The successful launch saw one of the test rockets travel 17,9 km into the air achieving a new African hybrid rocket altitude record, a significantly huge success for South African engineering and the development of African satellite rocket launch capability. The second rocket made more than 10 km altitude with a payload from CPUT.
About the CPUT satellite programme
CPUT has identified space science and technology as one of its seven strategic research focus areas, and is collaborating with the French South African Institute of Technology (F’SATI) in this regard. The CPUT/F’SATI partnership enables students to obtain dual Master’s degrees.
This collaboration focuses on postgraduate research on nanosatellite technology, along with innovation that produces commercially viable nanosatellite communications subsystems that are marketed to the international CubeSat community.
CPUT’s Africa Space Innovation Centre has produced two satellites that were launched successfully in 2013 and 2018 respectively. The next mission – the most advanced yet – will see three nanosatellites placed in orbit for the purpose of maritime domain awareness, in line with the goals of the government’s Operation Phakisa: Oceans Economy.
The past seven years have seen rapid progress in the application of nanosatellite technology for scientific exploitation. ZACube-1, Africa’s first locally produced CubeSat, demonstrated the feasibility of placing scientific payloads into orbit in a relatively affordable way.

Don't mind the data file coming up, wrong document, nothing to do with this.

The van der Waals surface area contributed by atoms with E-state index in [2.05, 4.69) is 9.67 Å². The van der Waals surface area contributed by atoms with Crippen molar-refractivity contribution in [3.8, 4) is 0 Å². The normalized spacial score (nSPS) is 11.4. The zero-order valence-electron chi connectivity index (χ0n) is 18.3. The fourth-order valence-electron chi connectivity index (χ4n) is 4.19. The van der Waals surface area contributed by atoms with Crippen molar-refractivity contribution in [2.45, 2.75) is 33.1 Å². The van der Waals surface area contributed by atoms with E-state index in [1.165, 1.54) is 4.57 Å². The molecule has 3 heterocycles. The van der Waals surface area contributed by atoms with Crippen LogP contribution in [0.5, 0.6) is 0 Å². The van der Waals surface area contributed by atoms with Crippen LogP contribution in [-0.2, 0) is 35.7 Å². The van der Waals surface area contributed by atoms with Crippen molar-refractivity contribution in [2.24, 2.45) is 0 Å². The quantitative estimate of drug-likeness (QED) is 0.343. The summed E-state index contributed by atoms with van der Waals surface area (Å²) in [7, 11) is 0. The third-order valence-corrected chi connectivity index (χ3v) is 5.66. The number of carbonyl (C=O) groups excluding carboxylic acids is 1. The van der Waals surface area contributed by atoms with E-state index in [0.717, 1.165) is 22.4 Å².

ZACube-2, launched five years later, was the most advanced African nanosatellite to date, carrying instrumentation in support of two scientific missions – the location monitoring of ships through automatic identification system (AIS) tracking, and the detection and monitoring of wildfires by means of a potassium-line (K-line) imager developed in collaboration with the Council for Scientific and Industrial Research (CSIR).
These missions paved the way for the MDASat-1 mission, South Africa’s first mini-constellation of three nanosatellites that will work together to monitor the country’s exclusive economic zone, while embracing the next evolutionary step in tracking, the VHD Data Exchange System.
In 2019, the DSI announced a three-year, R27 million investment in the country’s Maritime Domain Awareness Satellite (MDASat) programme. The launch is expected to take place in 2021.
CPUT, with continued financial support from the DSI and its agencies, the National Research Foundation (NRF) and the South African National Space Agency, has successfully produced state-of-the-art satellites and satellite components, while providing terrestrial support to other satellite missions through its ground station. With additional support from the NRF, CPUT has also produced more than 70 master’s and doctoral graduates over the course of a decade.
Source: Government of South Africa